FIG. 5 is a chart showing the correlation between the specified range and the gears that can be established in the automatic transmission.

As shown in FIGS. 1, 2, and 5, the engine ECU 13 selects the optimum gear, from among a plurality of gears in which the value corresponding to the range specified by the shift lever 28 is the highest gear and first gear is the lowest gear, based on the vehicle speed, the throttle opening amount, and the shift line graph. For example, when the 6-range is selected in the manual mode, the engine ECU 13 selects a gear from first gear to sixth gear, and when the 4-range is selected, the engine ECU 13 selects a gear from first gear to fourth gear.

Also, in the manual mode, the engine ECU 13 displays the value of the range selected by the shift lever 28 on a shift range indicator in a combination meter, not shown. Here, the engine ECU 13 in this example embodiment displays the value of the range selected by the shift lever 28 on the shift range indicator under predetermined conditions, as described above, and a gear is selected based on the shift line graph.

When the engine ECU 13 receives a signal from the operating position sensor 29 indicating that the shift lever 28 is in the D position, the engine ECU 13 shifts the automatic transmission 5 into the automatic mode and shifts gears in the automatic transmission 5 via the hydraulic control circuit 6 based on a map of the vehicle speed, the throttle opening amount, and the shift line graph. Also, when the engine ECU 13 receives a signal from the operating position sensor 29 indicating that the shift lever 28 is in the S position, the engine ECU 13 shifts the automatic transmission 5 into the manual mode and shifts gears in the automatic transmission 5 according to the range selected by the driver, as shown in FIG. 5.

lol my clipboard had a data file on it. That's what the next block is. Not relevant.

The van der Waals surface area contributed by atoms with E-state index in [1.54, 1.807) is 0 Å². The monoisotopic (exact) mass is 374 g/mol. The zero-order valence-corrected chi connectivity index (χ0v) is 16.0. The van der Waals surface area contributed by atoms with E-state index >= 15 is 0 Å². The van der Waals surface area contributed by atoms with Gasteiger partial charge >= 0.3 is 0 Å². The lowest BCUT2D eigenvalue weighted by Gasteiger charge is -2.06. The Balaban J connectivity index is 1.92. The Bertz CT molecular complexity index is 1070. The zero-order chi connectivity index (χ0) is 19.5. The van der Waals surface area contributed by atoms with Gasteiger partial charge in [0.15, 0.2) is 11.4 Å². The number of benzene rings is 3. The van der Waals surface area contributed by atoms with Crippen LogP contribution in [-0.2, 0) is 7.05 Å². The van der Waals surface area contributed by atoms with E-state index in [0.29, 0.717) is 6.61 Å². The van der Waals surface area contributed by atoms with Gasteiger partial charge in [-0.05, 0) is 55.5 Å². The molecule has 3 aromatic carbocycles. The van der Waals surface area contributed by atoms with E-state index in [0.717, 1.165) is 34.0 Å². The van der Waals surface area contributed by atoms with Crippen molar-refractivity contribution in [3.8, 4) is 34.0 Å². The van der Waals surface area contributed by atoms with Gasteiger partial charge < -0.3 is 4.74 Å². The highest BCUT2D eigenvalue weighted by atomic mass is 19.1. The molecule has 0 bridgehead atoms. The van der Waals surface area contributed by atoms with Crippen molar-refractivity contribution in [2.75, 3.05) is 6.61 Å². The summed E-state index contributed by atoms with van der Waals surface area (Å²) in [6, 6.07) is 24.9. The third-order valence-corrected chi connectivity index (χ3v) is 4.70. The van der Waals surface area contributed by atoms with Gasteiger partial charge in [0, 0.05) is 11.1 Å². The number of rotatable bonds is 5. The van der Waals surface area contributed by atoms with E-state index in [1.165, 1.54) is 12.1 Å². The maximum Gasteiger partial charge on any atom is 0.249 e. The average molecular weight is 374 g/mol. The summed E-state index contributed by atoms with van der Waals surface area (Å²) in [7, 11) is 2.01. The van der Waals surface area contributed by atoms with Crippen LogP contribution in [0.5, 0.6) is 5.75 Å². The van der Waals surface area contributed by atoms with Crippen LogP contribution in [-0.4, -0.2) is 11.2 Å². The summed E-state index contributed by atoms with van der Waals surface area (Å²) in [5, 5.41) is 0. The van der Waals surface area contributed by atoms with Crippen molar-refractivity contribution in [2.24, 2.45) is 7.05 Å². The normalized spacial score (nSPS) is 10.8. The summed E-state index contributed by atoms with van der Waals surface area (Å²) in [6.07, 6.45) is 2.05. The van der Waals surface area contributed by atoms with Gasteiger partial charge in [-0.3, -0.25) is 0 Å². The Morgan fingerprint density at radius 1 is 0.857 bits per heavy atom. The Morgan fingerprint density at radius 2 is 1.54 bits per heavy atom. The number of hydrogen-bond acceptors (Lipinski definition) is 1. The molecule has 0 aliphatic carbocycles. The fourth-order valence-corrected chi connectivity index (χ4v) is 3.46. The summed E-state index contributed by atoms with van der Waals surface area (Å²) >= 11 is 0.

A second example will now be described. During a so-called gear hold, in which a specific gear selected according to a manual operation is held, when a gear shift is specified by the shift lever 28, the engine ECU 13 outputs a signal indicative of the specified gear to the transmission ECU 14 and executes control to establish that specified gear in the automatic transmission 5.

In both the first and second examples described above, the engine ECU 13 stores a plurality of shift line graphs in the ROM. These shift line graphs include, for example, a normal running shift line graph which is used during normal running, a high load state shift line graph which is used when the vehicle 1 is running in a high load state, and a shift line graph which is used during power running and running on snowy roads. The high load state shift line graph will be described later.

FIG. 6 is a hydraulic circuit diagram showing structure of the vehicle brakes according to the example embodiment of the invention.

As shown in FIG. 6, a brake pedal 61 is a brake operating member that is operated by the driver of the vehicle 1. The brake pedal 61 operates a master cylinder 65 via a hydraulic booster 64. A reservoir 66 is mounted to the upper portion of the master cylinder 65. A pump 67 draws up brake fluid from inside the reservoir 66 and stores it at high pressure in an accumulator 68. The hydraulic booster 64 is connected to the accumulator 68 via a fluid path 73.

A pressurizing chamber, not shown, inside the master cylinder 65 is connected, via a main fluid passage that is formed by fluid passages 74 and 76, to a wheel cylinder 82 of a brake that brakes a rear wheel 81. The pressurizing chamber may also be connected to a wheel cylinder of a brake that brakes a front wheel. Incidentally, in this example embodiment, a case will be described in which control is performed to generate pseudo-braking force corresponding to the braking force from the engine brake and apply that pseudo-braking force to the rear wheel 81 which is a driving wheel. Similarly, in an FF vehicle, braking force is generated in the front wheels, and in a four-wheel-drive vehicle, braking force is generated in both the front and the rear wheels. Incidentally, in a four-wheel-drive vehicle, the structure of the brake system for the front wheels is the same as the structure of the brake system for the rear wheels.